Stories tagged forest regrowth

May
18
2007

Burning out: The forest fires of today lead to the forests of tomorrow. The heat and pressure of the fire explodes cones filled with seeds that start the growth of a new forest days after the fire has stopped. (Photo from the US Department of the Interior)
Burning out: The forest fires of today lead to the forests of tomorrow. The heat and pressure of the fire explodes cones filled with seeds that start the growth of a new forest days after the fire has stopped. (Photo from the US Department of the Interior)
The recent forest fires in the northern Minnesota have scorched a huge chunk of the Superior National Forest. But they’re also the beginning of the next generation of huge trees to grow in the wild.

Even as the fires were crackling through the branches of pines, birch and spruce, the start of new tree growth was already popping. The heat from the burning trees pops open the cones on those trees, releasing seeds that have been waiting to get loose for years. Millions of those seeds were dumped on the forest floor and within less than a month, a fraction of those seeds to germinate, pop through the soil and start growing into little seedlings. Give them another 30 or 40 years, and hikers going through the area where this year’s fires have wiped out most trees, those seedlings will have grown tall enough that hikers won’t even know the area had been devastated by fires in 2007.

In fact, fire is a natural part of the forest’s regeneration system. Most forest trees need to be exposed to fire every 50 to 100 years to invigorate new growth. As we found out in Yellowstone National Park nearly 20 years ago, suppressing forest fires too long can actually be detrimental to forests. Extreme efforts to prevent forest fires there led to a huge consumption of trees when fire finally broke out.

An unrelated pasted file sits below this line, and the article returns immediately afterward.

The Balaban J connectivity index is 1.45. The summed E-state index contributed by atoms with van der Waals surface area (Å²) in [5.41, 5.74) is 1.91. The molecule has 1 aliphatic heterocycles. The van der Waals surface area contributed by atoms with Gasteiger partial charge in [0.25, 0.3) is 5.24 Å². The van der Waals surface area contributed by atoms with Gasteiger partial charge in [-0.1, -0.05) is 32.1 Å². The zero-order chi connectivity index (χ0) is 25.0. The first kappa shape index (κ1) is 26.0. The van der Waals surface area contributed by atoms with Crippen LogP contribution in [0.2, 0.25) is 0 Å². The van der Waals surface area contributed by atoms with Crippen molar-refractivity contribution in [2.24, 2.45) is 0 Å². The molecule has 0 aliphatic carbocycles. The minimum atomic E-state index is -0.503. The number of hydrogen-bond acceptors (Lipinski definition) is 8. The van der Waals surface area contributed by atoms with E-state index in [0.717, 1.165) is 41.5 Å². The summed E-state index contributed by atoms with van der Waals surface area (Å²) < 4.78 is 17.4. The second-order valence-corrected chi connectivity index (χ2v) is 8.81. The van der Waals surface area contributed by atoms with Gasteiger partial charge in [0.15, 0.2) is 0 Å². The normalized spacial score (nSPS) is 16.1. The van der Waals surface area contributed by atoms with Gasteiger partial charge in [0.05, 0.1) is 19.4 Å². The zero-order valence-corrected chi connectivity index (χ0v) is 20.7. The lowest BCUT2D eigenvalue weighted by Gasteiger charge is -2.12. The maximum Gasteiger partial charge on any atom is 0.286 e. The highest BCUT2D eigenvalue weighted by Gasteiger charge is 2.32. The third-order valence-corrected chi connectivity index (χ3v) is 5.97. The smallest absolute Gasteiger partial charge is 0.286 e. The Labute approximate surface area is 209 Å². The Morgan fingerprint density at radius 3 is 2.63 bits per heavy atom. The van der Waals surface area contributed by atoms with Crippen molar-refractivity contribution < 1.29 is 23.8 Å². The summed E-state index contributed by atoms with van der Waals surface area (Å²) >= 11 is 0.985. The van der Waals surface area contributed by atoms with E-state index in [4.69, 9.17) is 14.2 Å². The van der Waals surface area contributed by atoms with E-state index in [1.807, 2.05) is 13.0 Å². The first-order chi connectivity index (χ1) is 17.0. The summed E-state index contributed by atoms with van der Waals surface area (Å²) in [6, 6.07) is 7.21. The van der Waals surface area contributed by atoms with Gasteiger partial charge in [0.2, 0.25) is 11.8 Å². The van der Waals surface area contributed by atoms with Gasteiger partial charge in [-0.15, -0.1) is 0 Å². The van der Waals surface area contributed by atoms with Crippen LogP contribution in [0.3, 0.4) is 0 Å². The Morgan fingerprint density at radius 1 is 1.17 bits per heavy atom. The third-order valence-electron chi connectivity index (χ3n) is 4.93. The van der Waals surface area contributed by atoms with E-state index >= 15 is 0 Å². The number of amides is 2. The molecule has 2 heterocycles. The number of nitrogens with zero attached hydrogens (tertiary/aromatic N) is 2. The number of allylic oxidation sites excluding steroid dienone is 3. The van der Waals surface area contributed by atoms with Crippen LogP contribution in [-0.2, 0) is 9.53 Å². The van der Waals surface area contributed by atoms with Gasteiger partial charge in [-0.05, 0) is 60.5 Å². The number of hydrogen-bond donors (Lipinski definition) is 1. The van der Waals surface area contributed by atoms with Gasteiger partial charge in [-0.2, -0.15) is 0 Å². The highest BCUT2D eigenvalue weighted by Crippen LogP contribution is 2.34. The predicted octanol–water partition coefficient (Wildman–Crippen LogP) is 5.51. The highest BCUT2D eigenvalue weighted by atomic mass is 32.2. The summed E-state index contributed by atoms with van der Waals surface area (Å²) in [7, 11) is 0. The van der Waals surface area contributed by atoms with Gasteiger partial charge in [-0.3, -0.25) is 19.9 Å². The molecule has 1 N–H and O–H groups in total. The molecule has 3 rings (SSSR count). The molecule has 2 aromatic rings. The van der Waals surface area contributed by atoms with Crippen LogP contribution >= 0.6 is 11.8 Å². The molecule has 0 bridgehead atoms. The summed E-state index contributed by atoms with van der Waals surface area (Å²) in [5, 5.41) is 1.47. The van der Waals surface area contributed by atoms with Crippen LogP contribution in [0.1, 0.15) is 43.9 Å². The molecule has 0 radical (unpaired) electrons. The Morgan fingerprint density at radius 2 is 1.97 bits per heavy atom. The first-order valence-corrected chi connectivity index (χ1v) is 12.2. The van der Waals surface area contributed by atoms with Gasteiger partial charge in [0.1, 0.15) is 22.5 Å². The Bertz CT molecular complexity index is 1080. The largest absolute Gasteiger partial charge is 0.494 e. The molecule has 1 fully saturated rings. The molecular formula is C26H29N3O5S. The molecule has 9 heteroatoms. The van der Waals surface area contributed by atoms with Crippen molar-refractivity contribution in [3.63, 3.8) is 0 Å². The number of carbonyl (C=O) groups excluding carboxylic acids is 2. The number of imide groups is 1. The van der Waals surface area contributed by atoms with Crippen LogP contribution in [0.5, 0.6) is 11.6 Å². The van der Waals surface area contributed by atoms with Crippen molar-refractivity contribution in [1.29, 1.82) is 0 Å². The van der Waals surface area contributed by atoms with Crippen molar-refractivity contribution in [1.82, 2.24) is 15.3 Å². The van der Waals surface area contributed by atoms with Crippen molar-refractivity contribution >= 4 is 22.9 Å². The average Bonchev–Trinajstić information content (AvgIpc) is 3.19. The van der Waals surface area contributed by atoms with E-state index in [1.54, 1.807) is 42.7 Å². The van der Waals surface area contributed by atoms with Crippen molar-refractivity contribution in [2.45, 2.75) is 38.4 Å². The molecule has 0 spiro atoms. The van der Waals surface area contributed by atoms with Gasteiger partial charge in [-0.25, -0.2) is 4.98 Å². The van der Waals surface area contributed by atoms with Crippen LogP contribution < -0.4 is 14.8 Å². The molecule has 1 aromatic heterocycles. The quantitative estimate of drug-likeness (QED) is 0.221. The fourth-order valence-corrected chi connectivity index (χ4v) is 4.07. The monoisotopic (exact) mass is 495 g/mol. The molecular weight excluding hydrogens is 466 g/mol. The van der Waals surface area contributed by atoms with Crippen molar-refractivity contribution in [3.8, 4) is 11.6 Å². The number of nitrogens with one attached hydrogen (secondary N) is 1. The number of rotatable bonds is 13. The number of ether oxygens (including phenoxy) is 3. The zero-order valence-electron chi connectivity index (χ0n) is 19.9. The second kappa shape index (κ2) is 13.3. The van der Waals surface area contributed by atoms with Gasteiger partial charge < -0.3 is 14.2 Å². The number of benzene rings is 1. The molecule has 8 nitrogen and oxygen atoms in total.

University of Minnesota-Duluth biology professor John Pastor was quoted this week in the Star Tribune saying: “When people canoe through the Boundary Waters Canoe Area (BWCA) and see all these beautiful forests, every one of those forests started with a fire.”

As a rule of thumb, timber experts say that any particular chunk of ground in the forest should be touched by intense fire every 50 to 100 years.

But the power of the fire is just the first step in forest regrowth. Weather patterns in the affected area over the nest year will play a big role in how the new forests develop. A summer of drought could kill the newly released seeds and short-circuit any new growth. That could give new species of trees a chance to grow in the area. Normal rains mixed with the nutrients left on the ground from the fire could be a great booster shot to getting the seeds off to a flying start.

Other natural benefits can be seen from fires. For instance, the once-rare black-backed woodpecker is now a regular site in the BWCA with the abundance of dead trees from recent smaller fires and the 1999 wind blow down of trees. New shrubs and ground vegetation is appealing to different kinds of wildlife to snack on.